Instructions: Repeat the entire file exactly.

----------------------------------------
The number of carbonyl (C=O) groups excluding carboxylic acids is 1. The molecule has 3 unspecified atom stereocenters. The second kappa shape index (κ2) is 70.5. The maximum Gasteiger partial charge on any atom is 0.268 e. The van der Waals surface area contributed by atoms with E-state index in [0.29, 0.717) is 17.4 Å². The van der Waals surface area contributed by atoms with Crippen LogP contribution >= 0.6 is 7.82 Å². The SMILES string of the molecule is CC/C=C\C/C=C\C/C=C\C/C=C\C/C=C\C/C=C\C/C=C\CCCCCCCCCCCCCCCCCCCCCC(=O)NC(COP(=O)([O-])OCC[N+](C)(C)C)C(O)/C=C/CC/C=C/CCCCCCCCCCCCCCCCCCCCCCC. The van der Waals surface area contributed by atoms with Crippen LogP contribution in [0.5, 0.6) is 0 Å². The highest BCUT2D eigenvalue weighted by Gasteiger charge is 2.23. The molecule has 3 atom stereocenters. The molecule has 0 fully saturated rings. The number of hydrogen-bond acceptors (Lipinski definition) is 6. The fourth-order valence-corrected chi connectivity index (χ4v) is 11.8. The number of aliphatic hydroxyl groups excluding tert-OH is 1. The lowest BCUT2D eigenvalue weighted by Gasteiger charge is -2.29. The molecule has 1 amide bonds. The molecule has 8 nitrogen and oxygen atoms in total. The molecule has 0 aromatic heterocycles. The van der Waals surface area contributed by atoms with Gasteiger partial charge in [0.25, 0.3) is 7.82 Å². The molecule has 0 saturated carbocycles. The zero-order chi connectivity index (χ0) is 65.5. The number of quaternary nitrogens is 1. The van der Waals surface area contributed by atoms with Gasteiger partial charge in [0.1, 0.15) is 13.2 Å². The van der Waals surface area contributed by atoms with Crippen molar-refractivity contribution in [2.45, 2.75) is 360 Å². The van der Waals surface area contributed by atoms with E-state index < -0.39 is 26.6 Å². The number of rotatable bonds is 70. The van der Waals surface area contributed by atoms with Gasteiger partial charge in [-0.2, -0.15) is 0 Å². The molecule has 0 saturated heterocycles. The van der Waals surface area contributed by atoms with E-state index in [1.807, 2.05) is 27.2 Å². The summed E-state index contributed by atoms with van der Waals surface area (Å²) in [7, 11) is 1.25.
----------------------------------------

The number of carbonyl (C=O) groups excluding carboxylic acids is 1. The molecule has 3 unspecified atom stereocenters. The second kappa shape index (κ2) is 70.5. The maximum Gasteiger partial charge on any atom is 0.268 e. The van der Waals surface area contributed by atoms with E-state index in [0.29, 0.717) is 17.4 Å². The van der Waals surface area contributed by atoms with Crippen LogP contribution >= 0.6 is 7.82 Å². The SMILES string of the molecule is CC/C=C\C/C=C\C/C=C\C/C=C\C/C=C\C/C=C\C/C=C\CCCCCCCCCCCCCCCCCCCCCC(=O)NC(COP(=O)([O-])OCC[N+](C)(C)C)C(O)/C=C/CC/C=C/CCCCCCCCCCCCCCCCCCCCCCC. The van der Waals surface area contributed by atoms with Crippen LogP contribution in [0.5, 0.6) is 0 Å². The highest BCUT2D eigenvalue weighted by Gasteiger charge is 2.23. The molecule has 3 atom stereocenters. The molecule has 0 fully saturated rings. The number of hydrogen-bond acceptors (Lipinski definition) is 6. The fourth-order valence-corrected chi connectivity index (χ4v) is 11.8. The number of aliphatic hydroxyl groups excluding tert-OH is 1. The lowest BCUT2D eigenvalue weighted by Gasteiger charge is -2.29. The molecule has 1 amide bonds. The molecule has 8 nitrogen and oxygen atoms in total. The molecule has 0 aromatic heterocycles. The van der Waals surface area contributed by atoms with Gasteiger partial charge in [0.25, 0.3) is 7.82 Å². The molecule has 0 saturated carbocycles. The zero-order chi connectivity index (χ0) is 65.5. The number of quaternary nitrogens is 1. The van der Waals surface area contributed by atoms with Gasteiger partial charge in [0.1, 0.15) is 13.2 Å². The van der Waals surface area contributed by atoms with Crippen molar-refractivity contribution in [2.45, 2.75) is 360 Å². The van der Waals surface area contributed by atoms with E-state index < -0.39 is 26.6 Å². The number of rotatable bonds is 70. The van der Waals surface area contributed by atoms with Gasteiger partial charge in [-0.2, -0.15) is 0 Å². The molecule has 0 saturated heterocycles. The van der Waals surface area contributed by atoms with E-state index in [1.807, 2.05) is 27.2 Å². The summed E-state index contributed by atoms with van der Waals surface area (Å²) in [7, 11) is 1.25.